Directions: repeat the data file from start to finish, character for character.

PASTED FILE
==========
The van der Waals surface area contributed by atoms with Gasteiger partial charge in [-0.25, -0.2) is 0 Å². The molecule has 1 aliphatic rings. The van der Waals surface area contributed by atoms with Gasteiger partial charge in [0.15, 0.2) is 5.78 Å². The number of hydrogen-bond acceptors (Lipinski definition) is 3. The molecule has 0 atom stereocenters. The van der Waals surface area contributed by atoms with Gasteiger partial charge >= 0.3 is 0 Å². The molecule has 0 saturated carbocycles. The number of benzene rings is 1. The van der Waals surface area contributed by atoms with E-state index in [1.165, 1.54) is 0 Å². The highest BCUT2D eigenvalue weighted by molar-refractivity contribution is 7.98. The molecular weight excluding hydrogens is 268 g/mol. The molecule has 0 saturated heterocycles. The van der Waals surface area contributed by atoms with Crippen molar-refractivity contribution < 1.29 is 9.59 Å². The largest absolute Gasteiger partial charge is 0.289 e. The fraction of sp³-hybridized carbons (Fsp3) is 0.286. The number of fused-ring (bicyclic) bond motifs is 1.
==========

The van der Waals surface area contributed by atoms with Gasteiger partial charge in [-0.25, -0.2) is 0 Å². The molecule has 1 aliphatic rings. The van der Waals surface area contributed by atoms with Gasteiger partial charge in [0.15, 0.2) is 5.78 Å². The number of hydrogen-bond acceptors (Lipinski definition) is 3. The molecule has 0 atom stereocenters. The van der Waals surface area contributed by atoms with Gasteiger partial charge >= 0.3 is 0 Å². The molecule has 0 saturated carbocycles. The number of benzene rings is 1. The van der Waals surface area contributed by atoms with E-state index in [1.165, 1.54) is 0 Å². The highest BCUT2D eigenvalue weighted by molar-refractivity contribution is 7.98. The molecular weight excluding hydrogens is 268 g/mol. The molecule has 0 saturated heterocycles. The van der Waals surface area contributed by atoms with Crippen molar-refractivity contribution < 1.29 is 9.59 Å². The largest absolute Gasteiger partial charge is 0.289 e. The fraction of sp³-hybridized carbons (Fsp3) is 0.286. The number of fused-ring (bicyclic) bond motifs is 1.